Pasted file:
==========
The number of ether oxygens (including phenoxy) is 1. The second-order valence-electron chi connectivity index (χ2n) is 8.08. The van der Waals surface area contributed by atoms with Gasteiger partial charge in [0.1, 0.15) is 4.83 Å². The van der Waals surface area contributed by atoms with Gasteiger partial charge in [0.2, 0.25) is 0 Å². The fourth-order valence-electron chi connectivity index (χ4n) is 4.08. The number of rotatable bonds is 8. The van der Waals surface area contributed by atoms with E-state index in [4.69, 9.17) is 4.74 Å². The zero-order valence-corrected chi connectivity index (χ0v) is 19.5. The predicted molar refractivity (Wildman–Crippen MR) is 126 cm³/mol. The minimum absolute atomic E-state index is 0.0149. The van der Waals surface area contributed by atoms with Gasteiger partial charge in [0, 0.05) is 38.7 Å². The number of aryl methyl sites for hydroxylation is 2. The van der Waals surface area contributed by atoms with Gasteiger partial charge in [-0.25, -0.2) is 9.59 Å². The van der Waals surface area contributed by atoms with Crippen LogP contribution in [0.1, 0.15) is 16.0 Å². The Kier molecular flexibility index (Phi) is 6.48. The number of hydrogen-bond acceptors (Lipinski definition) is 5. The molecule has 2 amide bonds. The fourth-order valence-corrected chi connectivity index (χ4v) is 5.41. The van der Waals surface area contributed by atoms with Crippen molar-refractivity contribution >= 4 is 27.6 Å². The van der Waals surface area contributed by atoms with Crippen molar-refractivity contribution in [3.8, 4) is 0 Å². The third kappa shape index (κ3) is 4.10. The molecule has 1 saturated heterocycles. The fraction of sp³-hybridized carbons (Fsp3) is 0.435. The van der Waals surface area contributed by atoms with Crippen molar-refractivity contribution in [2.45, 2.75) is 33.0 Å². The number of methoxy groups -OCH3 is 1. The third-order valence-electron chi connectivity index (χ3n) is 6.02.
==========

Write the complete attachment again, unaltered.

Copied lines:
The number of ether oxygens (including phenoxy) is 1. The second-order valence-electron chi connectivity index (χ2n) is 8.08. The van der Waals surface area contributed by atoms with Gasteiger partial charge in [0.1, 0.15) is 4.83 Å². The van der Waals surface area contributed by atoms with Gasteiger partial charge in [0.2, 0.25) is 0 Å². The fourth-order valence-electron chi connectivity index (χ4n) is 4.08. The number of rotatable bonds is 8. The van der Waals surface area contributed by atoms with E-state index in [4.69, 9.17) is 4.74 Å². The zero-order valence-corrected chi connectivity index (χ0v) is 19.5. The predicted molar refractivity (Wildman–Crippen MR) is 126 cm³/mol. The minimum absolute atomic E-state index is 0.0149. The van der Waals surface area contributed by atoms with Gasteiger partial charge in [0, 0.05) is 38.7 Å². The number of aryl methyl sites for hydroxylation is 2. The van der Waals surface area contributed by atoms with Gasteiger partial charge in [-0.25, -0.2) is 9.59 Å². The van der Waals surface area contributed by atoms with Crippen LogP contribution in [0.1, 0.15) is 16.0 Å². The Kier molecular flexibility index (Phi) is 6.48. The number of hydrogen-bond acceptors (Lipinski definition) is 5. The molecule has 2 amide bonds. The fourth-order valence-corrected chi connectivity index (χ4v) is 5.41. The van der Waals surface area contributed by atoms with Crippen molar-refractivity contribution >= 4 is 27.6 Å². The van der Waals surface area contributed by atoms with Crippen molar-refractivity contribution in [3.8, 4) is 0 Å². The third kappa shape index (κ3) is 4.10. The molecule has 1 saturated heterocycles. The fraction of sp³-hybridized carbons (Fsp3) is 0.435. The van der Waals surface area contributed by atoms with Crippen molar-refractivity contribution in [2.45, 2.75) is 33.0 Å². The number of methoxy groups -OCH3 is 1. The third-order valence-electron chi connectivity index (χ3n) is 6.02.